Here we go again with candlelight, bag pipes, poems, and George and Laura. It can only mean one thing. It is September 11th.
I hate the way September 11th is remembered. It is the day of the year when Americans are most encouraged to stay in their bubble of ignorance about the rest of the world and think that their suffering is more significant than anyone else's.
The Americans who died on September 11, 2006 are not more worthy of mourning than the thousands of Iraqis killed by U.S. government terror. If we are going to engage in this display of grief every year, we should at least include memorials to other people.
How many Afghans were killed so that the U.S. could "save" their country? How many Iraqis? Let us acknowledge that governments sponsor terror every time they drop bombs. We should also acknowledge that other families mourn their dead. Iraqi families don't cry more than American families do. Dead is dead. Death by violence is always terrible. We might spend time remembering the Americans killed by random violence.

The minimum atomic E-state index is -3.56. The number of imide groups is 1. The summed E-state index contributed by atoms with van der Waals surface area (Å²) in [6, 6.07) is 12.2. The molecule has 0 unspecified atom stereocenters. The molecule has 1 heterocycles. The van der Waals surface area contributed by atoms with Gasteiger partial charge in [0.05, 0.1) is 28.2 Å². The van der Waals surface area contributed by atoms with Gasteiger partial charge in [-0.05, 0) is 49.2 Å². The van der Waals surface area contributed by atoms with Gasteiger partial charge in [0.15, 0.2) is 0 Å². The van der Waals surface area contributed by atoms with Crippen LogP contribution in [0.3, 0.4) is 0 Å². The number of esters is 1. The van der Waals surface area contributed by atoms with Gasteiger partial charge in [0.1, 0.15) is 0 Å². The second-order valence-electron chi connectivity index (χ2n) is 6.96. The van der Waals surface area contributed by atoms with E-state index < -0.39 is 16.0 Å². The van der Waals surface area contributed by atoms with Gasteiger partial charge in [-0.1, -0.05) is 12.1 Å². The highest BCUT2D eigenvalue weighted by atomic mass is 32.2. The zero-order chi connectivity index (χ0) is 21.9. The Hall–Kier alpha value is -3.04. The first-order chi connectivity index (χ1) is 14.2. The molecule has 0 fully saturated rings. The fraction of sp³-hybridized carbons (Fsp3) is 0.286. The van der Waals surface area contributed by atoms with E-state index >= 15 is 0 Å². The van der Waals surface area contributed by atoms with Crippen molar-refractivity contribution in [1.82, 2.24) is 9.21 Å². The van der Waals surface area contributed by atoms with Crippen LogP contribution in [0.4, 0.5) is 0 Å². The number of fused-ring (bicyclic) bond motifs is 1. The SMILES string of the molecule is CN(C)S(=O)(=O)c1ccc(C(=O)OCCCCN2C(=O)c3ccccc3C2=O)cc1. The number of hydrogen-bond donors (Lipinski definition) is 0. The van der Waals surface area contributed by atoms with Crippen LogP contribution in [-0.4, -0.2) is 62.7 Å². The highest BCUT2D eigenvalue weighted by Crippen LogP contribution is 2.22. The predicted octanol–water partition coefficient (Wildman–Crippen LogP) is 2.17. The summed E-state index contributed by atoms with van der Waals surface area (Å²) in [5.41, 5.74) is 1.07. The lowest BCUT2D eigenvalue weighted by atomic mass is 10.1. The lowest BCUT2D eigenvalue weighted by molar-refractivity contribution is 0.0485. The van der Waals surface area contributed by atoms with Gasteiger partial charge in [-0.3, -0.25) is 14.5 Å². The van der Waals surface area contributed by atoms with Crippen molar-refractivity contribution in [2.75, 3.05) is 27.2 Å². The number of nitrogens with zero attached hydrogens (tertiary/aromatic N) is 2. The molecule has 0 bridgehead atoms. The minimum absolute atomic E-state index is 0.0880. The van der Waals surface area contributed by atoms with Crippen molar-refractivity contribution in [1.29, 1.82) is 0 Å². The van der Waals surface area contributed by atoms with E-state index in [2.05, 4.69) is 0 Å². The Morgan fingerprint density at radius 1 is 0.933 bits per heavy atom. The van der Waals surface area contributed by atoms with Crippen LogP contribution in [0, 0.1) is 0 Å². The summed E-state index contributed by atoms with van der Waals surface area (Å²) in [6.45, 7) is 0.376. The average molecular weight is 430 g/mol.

Are their families ever made whole? How do they spend the anniversaries of their loved one's death? What can we learn about the universality of human suffering if we think of them too?
September 11th should be a day of mourning for the families and friends of those who perished that awful day. It is their thoughts and feelings that count the most. Do they really want to publicly grieve? Anniversaries of deaths are hard enough, how does it feel to be constantly reminded of one's pain? I wish someone would ask them, all of them, and not just the self-appointed few we see most often who are said to represent 3,000 people.
So let us remember the victims of terror, all the victims, all over the world.